A CBDiablo Guest Post
CBD is a burgeoning industry, and it’s a popular supplement among those with and without chronic illness & pain. CBD oil has a range of potential benefits and as the market grows, so does the product line and number of manufacturers. With increasing choice, how do you know what to look for? Today I’m sharing a brilliant guest post from Ian, Co-Founder of CBDiablo, to answer some of the questions you may have when navigating the chaotic world of CBD. Enjoy!
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So, something popped up on your timeline about a new ‘revolutionary’ cannabis extract which is said to battle everything from IBS to anxiety and depression. The immediate impression is disbelief, but it’s cannabis so it piques your interest and you decide to take the plunge – this the experience of many first-time buyers.
Beyond that you may experience the sheer terror at how many CBD companies there are and how many variations are available, while each claim to ‘be the best’.
As somebody who works, lives, breathes and loves this stuff, I wanted to clear things up and try to give level headed advice as to where to begin – the rumours that ‘CBD is a con’ represents the smoke from an impending fire caused by unethical marketing practices.
Hopefully during the course of this post you will learn a little more about CBD and be able to use some of the tips to help you avoid feeling ripped off.
Exactly How Does CBD Work?
One of the major issues consumers face is the overload of information in regard to the medical benefits of CBD. I think it is very important to understand what CBD does inside our body.
Technically, it is illegal for retailers to make medical claims as CBD has not undergone the ‘right’ rigorous medical testing to fully establish its true benefits – most of the claims you will read online are anecdotal or pure speculation (some are true, others are outrageous).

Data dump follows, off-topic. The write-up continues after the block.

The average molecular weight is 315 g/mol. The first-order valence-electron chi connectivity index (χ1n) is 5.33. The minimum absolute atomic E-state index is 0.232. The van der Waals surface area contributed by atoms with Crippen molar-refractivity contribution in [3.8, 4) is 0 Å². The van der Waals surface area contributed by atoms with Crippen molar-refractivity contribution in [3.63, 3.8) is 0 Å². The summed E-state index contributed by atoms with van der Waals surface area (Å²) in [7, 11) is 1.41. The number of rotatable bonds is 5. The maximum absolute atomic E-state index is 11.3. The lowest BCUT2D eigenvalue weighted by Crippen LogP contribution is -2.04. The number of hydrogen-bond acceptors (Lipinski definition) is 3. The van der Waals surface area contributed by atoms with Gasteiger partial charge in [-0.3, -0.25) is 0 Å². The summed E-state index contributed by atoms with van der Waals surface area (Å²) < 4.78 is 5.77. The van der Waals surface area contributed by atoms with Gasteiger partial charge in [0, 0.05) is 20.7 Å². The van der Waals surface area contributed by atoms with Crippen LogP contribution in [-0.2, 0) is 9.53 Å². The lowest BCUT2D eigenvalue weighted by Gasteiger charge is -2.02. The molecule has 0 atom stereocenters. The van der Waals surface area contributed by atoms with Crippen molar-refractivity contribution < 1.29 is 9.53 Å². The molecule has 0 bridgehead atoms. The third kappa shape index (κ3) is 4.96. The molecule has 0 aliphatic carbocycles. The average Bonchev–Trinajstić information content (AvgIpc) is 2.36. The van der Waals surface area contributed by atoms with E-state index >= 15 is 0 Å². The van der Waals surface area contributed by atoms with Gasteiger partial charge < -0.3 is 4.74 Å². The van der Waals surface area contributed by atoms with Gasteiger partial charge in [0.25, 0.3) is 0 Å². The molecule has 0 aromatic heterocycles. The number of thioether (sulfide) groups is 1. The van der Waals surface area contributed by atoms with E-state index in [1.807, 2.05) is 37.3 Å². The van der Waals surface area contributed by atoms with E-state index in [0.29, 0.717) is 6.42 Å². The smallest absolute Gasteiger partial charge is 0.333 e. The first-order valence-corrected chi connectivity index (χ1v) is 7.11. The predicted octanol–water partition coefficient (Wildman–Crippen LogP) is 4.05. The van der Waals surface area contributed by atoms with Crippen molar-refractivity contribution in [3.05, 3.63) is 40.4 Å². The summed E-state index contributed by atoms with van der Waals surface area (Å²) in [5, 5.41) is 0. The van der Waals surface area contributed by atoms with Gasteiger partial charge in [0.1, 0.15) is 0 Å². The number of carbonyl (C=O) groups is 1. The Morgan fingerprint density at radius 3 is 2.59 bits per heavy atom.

You may already know that Cannabinoids (including CBD) attach to a network of receptors called the Endocannabinoid System (ECS) which is woven right the way through every part of us and is essential for our body’s ability to regulate normal and healthy bodily function; obtaining this brilliant internal balance is called Homeostasis.
When the ECS sees a change in the norm (inflammation could be an example) it works to restore balance. It is a little known fact that the body naturally synthesises Endocannabinoids (Cannabinoids that are produced inside our bodies) to action a regulatory response, however there are cases when our body is deficient. This can be either caused by an inability to create Endocannabinoids or Cannabinoid receptors, because we create an abundance of enzymes that break down Cannabinoids, or because of external influences (such as our diet). The outcome is that our internal balance may never return, which can lead to a number of negative wellbeing outcomes.
CBD (along with 1 Terpene and other cannabinoid compounds) maintains the healthy balanced working of our ECS. You can support your ECS with a regular Phytocannabinoid (plant-based) supplement like a full spectrum, 10% CBD oil like this (shameless, I know!). Alternately, a healthy lifestyle that includes exercise, a balanced diet, drinking lots of water, exposure to the sun (not too much) and a regular pattern of sleep will give your ECS a fighting chance.